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Suppose that we have a pseudorandom function $F$. We compute a tag on message $m=m_1,m_2,...,m_l$ with $F_k(\langle 1\rangle\mathbin\Vert m_1) \oplus \dots\oplus F_k(\langle l\rangle\mathbin\Vert m_l)$, where uniform key $k \in \{0, 1\}^n$, $m_i \in \{0, 1\}^{n/2}$ and $\langle i\rangle$ denotes an $n/2$-bit encoding of the integer $i$. I think this is secure MAC, because an efficient adversary cannot find an equal tag for two different messages, even he uses an oracle. But I can't prove it. Am I wrong?

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  • $\begingroup$ There are MACs in the literature that have a broadly similar structure: apply a tweakable PRF to each block of the message, with the block number as a tweak, and XOR their outputs. But they usually have some other step or detail to defeat attacks like the one poncho points out. You might want to read Bernstein's "How to stretch random functions" or Black and Rogaway's PMAC papers (e.g., this one). $\endgroup$ – Luis Casillas May 24 '17 at 17:14
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Am I wrong?

You're wrong.

For one, the task for the adversary isn't two find an equal tag for two different messages (actually, with this MAC, he could with some work, however that is not actually required to break the security guarantee of the MAC). Instead, his task is to generate a Message, MAC pair that he has not queried, but still validates, and it doesn't matter if the MAC he generates isn't any of the MACs that the oracle has generated.

So, in this case, consider the case where the attacker queeries the Oracle for the MACS of the three messages $M^1 = m_1 m_2$, $M^2 = m'_1 m_2$ and $M^3 = m_1 m'_2$. Can we deduce the MAC of the fourth message $M^4 = m'_1 m'_2$?

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  • $\begingroup$ Yes, If we XOR all of these tags, we obtain the tag of M4, but what is the usage of <i>? $\endgroup$ – ThisIsMe May 24 '17 at 15:34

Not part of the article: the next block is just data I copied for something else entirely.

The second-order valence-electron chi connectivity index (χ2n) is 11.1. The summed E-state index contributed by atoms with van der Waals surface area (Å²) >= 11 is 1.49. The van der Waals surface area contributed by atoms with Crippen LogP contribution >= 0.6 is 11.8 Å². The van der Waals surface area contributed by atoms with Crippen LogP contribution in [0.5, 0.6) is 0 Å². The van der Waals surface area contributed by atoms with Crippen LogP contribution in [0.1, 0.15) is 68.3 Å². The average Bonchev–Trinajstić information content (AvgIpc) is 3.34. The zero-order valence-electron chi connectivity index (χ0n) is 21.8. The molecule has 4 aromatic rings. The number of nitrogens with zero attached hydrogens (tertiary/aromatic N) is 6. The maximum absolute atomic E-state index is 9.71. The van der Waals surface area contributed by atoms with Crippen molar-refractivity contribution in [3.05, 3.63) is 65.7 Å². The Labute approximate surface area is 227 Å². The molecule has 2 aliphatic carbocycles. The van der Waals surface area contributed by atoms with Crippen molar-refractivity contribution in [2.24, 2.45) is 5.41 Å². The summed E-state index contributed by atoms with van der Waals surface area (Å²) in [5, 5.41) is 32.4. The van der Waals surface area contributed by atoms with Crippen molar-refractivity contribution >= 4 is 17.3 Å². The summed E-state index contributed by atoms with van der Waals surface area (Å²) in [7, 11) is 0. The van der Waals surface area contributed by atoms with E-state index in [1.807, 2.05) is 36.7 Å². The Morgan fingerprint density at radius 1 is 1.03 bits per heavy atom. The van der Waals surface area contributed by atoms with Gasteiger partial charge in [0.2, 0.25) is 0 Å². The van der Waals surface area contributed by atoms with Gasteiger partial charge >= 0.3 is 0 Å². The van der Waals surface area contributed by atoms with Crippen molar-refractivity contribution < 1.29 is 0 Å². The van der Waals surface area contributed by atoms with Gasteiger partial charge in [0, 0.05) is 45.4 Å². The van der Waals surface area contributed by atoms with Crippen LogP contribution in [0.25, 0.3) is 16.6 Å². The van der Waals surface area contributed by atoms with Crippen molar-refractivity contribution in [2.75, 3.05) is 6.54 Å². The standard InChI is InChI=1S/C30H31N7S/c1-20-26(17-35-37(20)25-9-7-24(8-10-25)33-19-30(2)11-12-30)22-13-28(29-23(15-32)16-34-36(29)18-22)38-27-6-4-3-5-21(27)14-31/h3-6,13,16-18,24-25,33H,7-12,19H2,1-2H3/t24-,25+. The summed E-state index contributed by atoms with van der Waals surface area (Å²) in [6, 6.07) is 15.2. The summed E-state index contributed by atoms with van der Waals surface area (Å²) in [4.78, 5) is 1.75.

• $\begingroup$ @ThisIsMe: I believe that they inserted<i> so that $\text{MAC}( m_1m_2 ) \neq \text{MAC}( m_2m_1 )$, however that's not sufficient. $\endgroup$ – poncho May 24 '17 at 15:38
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Your construction is the same as what Bernstein, in his brief paper on "How to stretch random functions", calls a counter sum and notates as:

$$ f^+(p) = f(\underline{1},\, p_1) + \cdots + f(\underline{k},\, p_k) $$

He notes (p. 4) that plain counter sums are predictable but protected counter sums are good PRFs:

$$ f'(p) = f(\underline{0},\, f^+(p)) $$

Quoting:

The counters $\underline{1}, \dots, \underline{k}$ hide input patterns. The sum $f^+(p_1, \dots, p_k)$ is predictable from its linear structure—if $p_1$ is changed, the output difference is independent of $p_2$—but it is protected inside $f(\underline{0}, \cdot)$, so an attacker cannot recognize output differences other than 0.

The statement about the independent output differences in unprotected counter sums gives us a property that can be used to defeat it as a MAC, which poncho's answer hints at as well.

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    $\begingroup$ The $f'$ design is essentially a Carter-Wegman MAC; the function $f^+$ is an almost-universal hash function (a keyed function for which any two different messages $M, M'$, $f_k^+(M) \ne f_k^+(M')$ for all but a negligible portion of the keys $k$); applying a final hash to protect the au-hash function output is a standard method (albeit fallen out of fashion for some reason). This comment is just to show how this design fits into the existing framework... $\endgroup$ – poncho May 24 '17 at 20:08

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